Why US Natural-Gas Exports to Mexico Continue to Grow

By Published On: November 11, 2016

Mexico’s growing appetite for inexpensive US natural gas provides a welcome release valve for production from the prolific shale plays north of the border.

Exports of US natural gas to Mexico exceeded the volumes piped to Canada for the first time in 2015, reflecting a 44 percent upsurge in shipments south of the border. This trend has continued in 2016, with US pipeline exports of natural gas growing by 32 percent year over year.

(Click graph to enlarge.)
NatGas Pipeline Exports to Mexico

All signs point to US exports of natural gas to Mexico growing significantly in coming years.

Mexico’s gas output has hovered around 5.5 billion cubic feet per day since 2009, while consumption has increased to 8 billion cubic feet per day.

(Click graph to enlarge.)exico Gas Production vs Consumption

With the country’s major oil and gas fields aging and production in decline, the government had expected to rely on imports of liquefied natural gas (LNG) to meet demand and had built three regasification facilities to accommodate this trade: Altamira on the east coast (2006) and Ensenada (2008) and Manzanillo (2012) on the west coast.

The shale gas revolution north of the border has prompted Mexico to pursue less expensive pipeline imports; today, the country’s regasification terminals operate at a fraction of their nameplate capacity.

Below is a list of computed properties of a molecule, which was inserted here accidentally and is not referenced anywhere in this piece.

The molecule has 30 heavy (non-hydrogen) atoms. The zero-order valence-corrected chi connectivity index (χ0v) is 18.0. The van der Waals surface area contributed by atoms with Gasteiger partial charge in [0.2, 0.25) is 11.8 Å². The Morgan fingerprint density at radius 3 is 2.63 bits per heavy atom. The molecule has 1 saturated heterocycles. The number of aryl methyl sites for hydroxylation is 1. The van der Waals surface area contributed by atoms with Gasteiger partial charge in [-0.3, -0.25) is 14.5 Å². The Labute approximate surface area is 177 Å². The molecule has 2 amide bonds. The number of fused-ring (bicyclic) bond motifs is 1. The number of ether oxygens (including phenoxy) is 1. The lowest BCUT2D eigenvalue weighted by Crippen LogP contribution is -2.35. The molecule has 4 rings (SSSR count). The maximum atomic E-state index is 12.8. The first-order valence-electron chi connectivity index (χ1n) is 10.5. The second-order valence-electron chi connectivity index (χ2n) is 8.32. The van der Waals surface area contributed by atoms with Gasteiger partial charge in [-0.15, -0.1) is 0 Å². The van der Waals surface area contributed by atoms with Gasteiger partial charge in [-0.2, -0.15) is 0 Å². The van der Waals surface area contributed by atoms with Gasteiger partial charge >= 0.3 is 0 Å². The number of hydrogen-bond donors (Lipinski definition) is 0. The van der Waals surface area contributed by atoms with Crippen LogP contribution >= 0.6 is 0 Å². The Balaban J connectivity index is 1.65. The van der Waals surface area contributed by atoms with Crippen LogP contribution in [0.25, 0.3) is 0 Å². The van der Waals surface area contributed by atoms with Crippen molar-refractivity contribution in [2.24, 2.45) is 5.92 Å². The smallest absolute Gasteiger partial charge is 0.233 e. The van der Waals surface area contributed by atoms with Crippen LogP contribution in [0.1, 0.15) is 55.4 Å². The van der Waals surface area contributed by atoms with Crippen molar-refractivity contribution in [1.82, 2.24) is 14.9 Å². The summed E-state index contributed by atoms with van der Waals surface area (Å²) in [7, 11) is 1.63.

Mexico’s state-owned power company also plans to more than double its generation capacity over the next 14 years, with gas-fired power plants accounting for the bulk of these capacity additions. Including growing demand from Mexico’s all-important manufacturing industries, the Ministry of Energy expects natural-gas consumption to increase at a compound annual rate of 3.4 percent through 2028.

Growing exports to Mexico will provide a demand outlet for US natural gas, though the volume of cross-border shipments probably won’t have a meaningful effect on pricing–America produces about 76 billion cubic feet of gas per day.

This trade also depends on the construction of additional pipeline capacity, which means that US natural-gas exports to Mexico will grow in a lumpy fashion.

These trends create growth opportunities for US pipeline owners with well-positioned assets as well as their counterparts south of the border, especially with the emergence of the MLP-like Fibra E structure for infrastructure companies.

Field Notes

As part of our ongoing effort to bring our subscribers the best analysis and intelligence, the Energy & Income Advisor team attended the DUG Midcontinent conference at the end of October to meet with key players in the region and learn about the risks and potential opportunities.

We shared our key takeaways from the event and our best ideas in an exclusive report for Energy & Income Advisor subscribers. If you haven’t joined our service yet, now is the perfect time to become a member.

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